I have always admired the tiger, from far and in pictures of course, so for me today T is for Tiger. Did you know that some decades ago, the tiger came perilously close to becoming extinct in India? In 1972 when Prime Minister Indira Gandhi started Project Tiger there were only about 230 tigers left in India. A sad commentary of affairs because at the turn of the 20th century, India was estimated to have some 100,000 tigers. Large scale hunting of them as a sport by the British who then ruled India and by the Indian royalty brought down their numbers rapidly.
After Independence in 1947, more than hunting, poaching became the single largest cause for the death of the tigers. Villagers killed tigers to make money by selling the skin and body parts. Arpanjot Singh Chawla has this very informative article about the tiger in today’s India. I found the story quite fascinating.
According to the latest tiger census report released on March 28, 2011 by the National Tiger Conservation Authority, the current tiger population estimated is 1,706 (i.e. ranging between a minimum of 1,571 to a maximum of 1,875.) Thankfully dues to the efforts of the Governments of India we find that the tiger population has now risen but this article in The Independent says inbreeding could also be a cause for restricting the growth of the tiger population in India today. The Wildlife Protection Society of India estimates that India is home to over half of the world’s tiger population.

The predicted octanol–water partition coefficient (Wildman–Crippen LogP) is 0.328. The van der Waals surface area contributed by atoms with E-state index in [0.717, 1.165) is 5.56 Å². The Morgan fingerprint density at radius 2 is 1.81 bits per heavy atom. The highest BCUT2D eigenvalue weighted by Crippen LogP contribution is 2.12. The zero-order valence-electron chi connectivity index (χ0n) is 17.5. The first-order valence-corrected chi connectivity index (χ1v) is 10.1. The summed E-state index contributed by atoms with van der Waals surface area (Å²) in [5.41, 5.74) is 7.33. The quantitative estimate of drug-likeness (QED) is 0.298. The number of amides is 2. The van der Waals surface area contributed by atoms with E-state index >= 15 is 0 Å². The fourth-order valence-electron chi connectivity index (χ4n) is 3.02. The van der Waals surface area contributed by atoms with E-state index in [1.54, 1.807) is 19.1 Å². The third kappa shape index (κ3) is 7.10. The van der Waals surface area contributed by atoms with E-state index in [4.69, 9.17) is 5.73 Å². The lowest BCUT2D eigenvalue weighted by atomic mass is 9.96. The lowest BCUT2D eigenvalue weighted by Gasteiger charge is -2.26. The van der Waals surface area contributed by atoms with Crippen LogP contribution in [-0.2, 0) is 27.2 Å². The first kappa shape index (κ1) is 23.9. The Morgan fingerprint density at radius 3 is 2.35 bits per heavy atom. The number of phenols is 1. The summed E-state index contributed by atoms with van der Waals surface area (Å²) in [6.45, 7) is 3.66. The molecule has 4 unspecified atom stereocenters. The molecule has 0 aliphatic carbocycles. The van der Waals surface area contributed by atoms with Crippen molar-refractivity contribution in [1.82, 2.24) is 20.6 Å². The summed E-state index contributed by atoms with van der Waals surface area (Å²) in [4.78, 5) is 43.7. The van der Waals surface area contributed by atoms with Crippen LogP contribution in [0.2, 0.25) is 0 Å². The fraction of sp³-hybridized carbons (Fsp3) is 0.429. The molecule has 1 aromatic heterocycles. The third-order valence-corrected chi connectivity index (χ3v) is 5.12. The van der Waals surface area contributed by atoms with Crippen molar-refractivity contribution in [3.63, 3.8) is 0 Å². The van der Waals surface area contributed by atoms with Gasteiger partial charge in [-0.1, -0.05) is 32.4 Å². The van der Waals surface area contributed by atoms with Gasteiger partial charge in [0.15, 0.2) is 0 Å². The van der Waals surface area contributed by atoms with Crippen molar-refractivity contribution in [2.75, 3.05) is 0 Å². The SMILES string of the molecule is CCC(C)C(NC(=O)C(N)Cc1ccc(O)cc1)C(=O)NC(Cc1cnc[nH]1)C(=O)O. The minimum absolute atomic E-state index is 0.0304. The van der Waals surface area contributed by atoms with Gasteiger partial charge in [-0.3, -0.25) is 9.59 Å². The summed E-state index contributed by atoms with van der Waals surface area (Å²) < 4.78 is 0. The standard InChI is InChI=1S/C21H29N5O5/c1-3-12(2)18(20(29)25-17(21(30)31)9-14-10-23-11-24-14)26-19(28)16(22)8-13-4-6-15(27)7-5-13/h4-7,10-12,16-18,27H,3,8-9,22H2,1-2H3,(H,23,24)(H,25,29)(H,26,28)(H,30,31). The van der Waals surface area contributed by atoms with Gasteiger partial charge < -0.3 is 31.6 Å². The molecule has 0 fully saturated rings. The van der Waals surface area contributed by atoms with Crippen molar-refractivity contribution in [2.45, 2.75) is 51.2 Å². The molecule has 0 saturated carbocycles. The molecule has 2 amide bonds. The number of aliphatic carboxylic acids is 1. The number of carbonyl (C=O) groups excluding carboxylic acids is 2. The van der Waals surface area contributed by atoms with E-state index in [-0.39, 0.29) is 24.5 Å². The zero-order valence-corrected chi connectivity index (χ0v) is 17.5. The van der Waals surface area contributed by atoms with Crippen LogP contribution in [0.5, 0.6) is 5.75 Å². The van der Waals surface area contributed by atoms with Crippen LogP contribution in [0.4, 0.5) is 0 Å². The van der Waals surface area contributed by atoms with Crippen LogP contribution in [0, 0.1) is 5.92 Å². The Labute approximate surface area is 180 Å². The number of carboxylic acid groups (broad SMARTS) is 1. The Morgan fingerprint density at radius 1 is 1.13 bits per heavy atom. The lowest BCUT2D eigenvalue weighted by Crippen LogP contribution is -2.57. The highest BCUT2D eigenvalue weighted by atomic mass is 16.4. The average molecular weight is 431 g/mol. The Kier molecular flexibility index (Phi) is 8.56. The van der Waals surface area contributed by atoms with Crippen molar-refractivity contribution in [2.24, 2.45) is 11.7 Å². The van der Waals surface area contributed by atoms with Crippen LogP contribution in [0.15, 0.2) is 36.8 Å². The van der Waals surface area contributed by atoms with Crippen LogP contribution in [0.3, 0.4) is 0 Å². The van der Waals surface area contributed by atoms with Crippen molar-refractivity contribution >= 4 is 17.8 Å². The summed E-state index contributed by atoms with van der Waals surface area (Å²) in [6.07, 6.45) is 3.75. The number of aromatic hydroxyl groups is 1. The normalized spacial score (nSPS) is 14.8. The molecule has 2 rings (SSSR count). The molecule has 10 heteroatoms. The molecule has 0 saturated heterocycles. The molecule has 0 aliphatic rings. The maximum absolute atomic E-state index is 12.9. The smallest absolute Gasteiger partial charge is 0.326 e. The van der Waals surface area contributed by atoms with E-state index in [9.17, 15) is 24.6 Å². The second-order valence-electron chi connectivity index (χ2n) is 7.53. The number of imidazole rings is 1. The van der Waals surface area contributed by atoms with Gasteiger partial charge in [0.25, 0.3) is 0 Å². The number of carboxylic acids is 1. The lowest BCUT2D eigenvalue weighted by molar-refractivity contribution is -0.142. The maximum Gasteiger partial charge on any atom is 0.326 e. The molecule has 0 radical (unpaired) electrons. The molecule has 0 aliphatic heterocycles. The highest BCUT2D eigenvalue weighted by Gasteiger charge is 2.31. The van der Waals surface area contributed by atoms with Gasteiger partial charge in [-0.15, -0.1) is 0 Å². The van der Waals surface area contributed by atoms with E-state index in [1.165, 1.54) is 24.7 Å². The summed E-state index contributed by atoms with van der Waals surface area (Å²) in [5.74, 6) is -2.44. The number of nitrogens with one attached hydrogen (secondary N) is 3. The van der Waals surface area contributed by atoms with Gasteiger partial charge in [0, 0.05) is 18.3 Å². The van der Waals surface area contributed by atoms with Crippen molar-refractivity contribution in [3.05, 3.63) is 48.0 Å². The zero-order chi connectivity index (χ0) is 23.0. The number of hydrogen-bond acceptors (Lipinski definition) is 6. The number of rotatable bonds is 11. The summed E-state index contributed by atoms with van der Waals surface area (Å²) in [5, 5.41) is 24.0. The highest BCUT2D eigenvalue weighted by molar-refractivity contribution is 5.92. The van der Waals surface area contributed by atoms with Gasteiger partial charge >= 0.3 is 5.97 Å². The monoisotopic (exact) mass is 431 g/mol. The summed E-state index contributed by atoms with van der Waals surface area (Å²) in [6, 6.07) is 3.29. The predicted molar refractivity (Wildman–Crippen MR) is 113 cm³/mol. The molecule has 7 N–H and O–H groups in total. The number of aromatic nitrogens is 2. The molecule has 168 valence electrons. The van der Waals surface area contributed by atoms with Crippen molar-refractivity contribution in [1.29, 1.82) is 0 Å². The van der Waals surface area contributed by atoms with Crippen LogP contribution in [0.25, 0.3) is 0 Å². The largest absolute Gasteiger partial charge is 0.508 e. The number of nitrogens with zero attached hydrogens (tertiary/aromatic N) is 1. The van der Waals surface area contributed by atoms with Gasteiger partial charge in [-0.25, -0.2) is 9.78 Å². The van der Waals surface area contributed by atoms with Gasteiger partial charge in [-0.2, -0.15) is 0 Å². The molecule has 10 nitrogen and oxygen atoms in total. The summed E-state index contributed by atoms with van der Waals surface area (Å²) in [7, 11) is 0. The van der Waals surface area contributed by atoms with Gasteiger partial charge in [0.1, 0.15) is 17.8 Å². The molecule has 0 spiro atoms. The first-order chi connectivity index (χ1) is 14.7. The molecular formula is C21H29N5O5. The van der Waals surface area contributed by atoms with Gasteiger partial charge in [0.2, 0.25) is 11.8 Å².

To see what you are fighting to protect, do have a look at these images in LiveScience. Lastly, before I sign off, should you want to do your bit to protect the tiger, you can send in your donation to the Wildlife Society of India.